Detective / Historical / Ongoing series, 6 books
Divorced and down on his luck, Gaius Petreius Ruso has made the rash decision to seek his fortune in an inclement outpost of the Roman Empire, namely Britannia. In a moment of weakness, after a straight thirtysix-hour shift at the army hospital, he succumbs to compassion and rescues an injured slave girl, Tilla, from the hands of her abusive owner.
Now he has a new problem: a slave who won’t talk and can’t cook, and drags trouble in her wake. Before he knows it, Ruso is caught in the middle of an investigation into the deaths of prostitutes working out of the local bar. Now Ruso must summon all his forensic knowledge to find a killer who may be after him next.
With a gift for comic timing and historical detail, Ruth Downie has conjured an ancient world as raucous and real as our own.
This. Yes. I’m generally a sucker for anything related to ancient Rome, and this series is a treat. It’s slow-moving, but in a leisurely way, almost like playing an RPG: we wander along the streets of small towns and military camps in Roman-occupied Brittania, bumping into all sorts of strange fellows. It’s at time hilarious, at times sweet, sometimes a little suspenseful. I love Ruso’s awkwardness, occasional bouts of typically Roman machismo and his humanity. I know some readers aren’t big fans of Tilla, but I think I see what Ruth Downie is doing with her, and her character makes in fact a lot of sense, even if her decisions may not fit the traditional, modern set of values we rely on to assess characters.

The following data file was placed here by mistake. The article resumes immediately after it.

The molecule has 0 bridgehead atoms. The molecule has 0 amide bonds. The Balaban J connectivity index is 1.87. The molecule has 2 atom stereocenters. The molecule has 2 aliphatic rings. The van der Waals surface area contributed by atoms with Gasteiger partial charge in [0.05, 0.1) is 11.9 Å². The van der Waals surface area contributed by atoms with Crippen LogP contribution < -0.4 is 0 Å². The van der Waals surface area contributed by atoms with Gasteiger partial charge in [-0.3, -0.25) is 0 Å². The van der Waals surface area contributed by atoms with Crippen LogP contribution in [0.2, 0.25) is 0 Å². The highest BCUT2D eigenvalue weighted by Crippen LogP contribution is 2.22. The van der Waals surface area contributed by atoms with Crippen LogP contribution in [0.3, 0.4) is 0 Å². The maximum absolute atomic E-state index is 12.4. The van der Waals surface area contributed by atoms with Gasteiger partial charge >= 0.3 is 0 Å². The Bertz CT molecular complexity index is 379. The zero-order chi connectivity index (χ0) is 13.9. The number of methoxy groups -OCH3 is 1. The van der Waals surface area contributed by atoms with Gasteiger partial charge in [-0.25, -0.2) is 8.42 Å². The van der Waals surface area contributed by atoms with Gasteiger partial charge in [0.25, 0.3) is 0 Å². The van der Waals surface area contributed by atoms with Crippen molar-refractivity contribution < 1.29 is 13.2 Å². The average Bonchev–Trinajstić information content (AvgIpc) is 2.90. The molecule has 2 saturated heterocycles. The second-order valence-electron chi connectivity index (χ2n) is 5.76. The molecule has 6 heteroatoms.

My only qualm would be that Medicus disappoint a little in tension-filled scenes: those can be confuse and lack any urgency (this is very visible at the end of book #1, where you see the plot come together, but there’s no real sense of urgency, even as characters are dying and we’re in the middle of a messy, emotionally intense conclusion.
Note: I tested book #1 on Audible as well. I’m not a fan of the narration, it’s a bit too stilted, and they really should have hired a female voice to dub Tilla and the other women in the book: their lines are a bit cringe-worthy in spite of the narrator’s commendable efforts.